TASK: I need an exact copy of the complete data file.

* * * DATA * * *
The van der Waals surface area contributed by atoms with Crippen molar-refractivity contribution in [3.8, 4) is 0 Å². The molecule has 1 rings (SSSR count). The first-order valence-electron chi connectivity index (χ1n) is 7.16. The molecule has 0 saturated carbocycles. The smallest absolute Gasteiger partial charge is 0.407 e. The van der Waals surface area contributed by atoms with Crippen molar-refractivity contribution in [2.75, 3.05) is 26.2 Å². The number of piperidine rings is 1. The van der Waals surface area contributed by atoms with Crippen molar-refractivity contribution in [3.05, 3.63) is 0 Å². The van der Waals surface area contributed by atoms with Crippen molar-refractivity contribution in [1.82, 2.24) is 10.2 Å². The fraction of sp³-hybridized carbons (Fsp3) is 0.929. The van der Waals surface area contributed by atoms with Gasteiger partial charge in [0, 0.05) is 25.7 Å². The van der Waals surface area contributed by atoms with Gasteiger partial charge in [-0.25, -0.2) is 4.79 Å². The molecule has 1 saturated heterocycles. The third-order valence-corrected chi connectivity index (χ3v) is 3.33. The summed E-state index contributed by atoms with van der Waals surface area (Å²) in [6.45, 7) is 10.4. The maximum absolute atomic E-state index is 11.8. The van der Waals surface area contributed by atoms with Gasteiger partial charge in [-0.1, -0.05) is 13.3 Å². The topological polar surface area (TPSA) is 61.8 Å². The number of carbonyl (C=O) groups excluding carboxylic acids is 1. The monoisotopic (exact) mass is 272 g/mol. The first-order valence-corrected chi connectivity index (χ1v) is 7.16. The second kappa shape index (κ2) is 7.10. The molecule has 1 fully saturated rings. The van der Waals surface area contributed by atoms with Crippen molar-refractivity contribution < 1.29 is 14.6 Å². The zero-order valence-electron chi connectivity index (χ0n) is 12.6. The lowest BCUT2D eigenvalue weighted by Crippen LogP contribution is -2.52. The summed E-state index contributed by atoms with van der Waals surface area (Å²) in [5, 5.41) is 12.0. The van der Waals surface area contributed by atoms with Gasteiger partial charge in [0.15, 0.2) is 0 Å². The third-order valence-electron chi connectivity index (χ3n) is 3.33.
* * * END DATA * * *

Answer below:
The van der Waals surface area contributed by atoms with Crippen molar-refractivity contribution in [3.8, 4) is 0 Å². The molecule has 1 rings (SSSR count). The first-order valence-electron chi connectivity index (χ1n) is 7.16. The molecule has 0 saturated carbocycles. The smallest absolute Gasteiger partial charge is 0.407 e. The van der Waals surface area contributed by atoms with Crippen molar-refractivity contribution in [2.75, 3.05) is 26.2 Å². The number of piperidine rings is 1. The van der Waals surface area contributed by atoms with Crippen molar-refractivity contribution in [3.05, 3.63) is 0 Å². The van der Waals surface area contributed by atoms with Crippen molar-refractivity contribution in [1.82, 2.24) is 10.2 Å². The fraction of sp³-hybridized carbons (Fsp3) is 0.929. The van der Waals surface area contributed by atoms with Gasteiger partial charge in [0, 0.05) is 25.7 Å². The van der Waals surface area contributed by atoms with Gasteiger partial charge in [-0.25, -0.2) is 4.79 Å². The molecule has 1 saturated heterocycles. The third-order valence-corrected chi connectivity index (χ3v) is 3.33. The summed E-state index contributed by atoms with van der Waals surface area (Å²) in [6.45, 7) is 10.4. The maximum absolute atomic E-state index is 11.8. The van der Waals surface area contributed by atoms with Gasteiger partial charge in [-0.1, -0.05) is 13.3 Å². The topological polar surface area (TPSA) is 61.8 Å². The number of carbonyl (C=O) groups excluding carboxylic acids is 1. The monoisotopic (exact) mass is 272 g/mol. The first-order valence-corrected chi connectivity index (χ1v) is 7.16. The second kappa shape index (κ2) is 7.10. The molecule has 1 fully saturated rings. The van der Waals surface area contributed by atoms with Crippen molar-refractivity contribution < 1.29 is 14.6 Å². The zero-order valence-electron chi connectivity index (χ0n) is 12.6. The lowest BCUT2D eigenvalue weighted by Crippen LogP contribution is -2.52. The summed E-state index contributed by atoms with van der Waals surface area (Å²) in [5, 5.41) is 12.0. The van der Waals surface area contributed by atoms with Gasteiger partial charge in [0.15, 0.2) is 0 Å². The third-order valence-electron chi connectivity index (χ3n) is 3.33.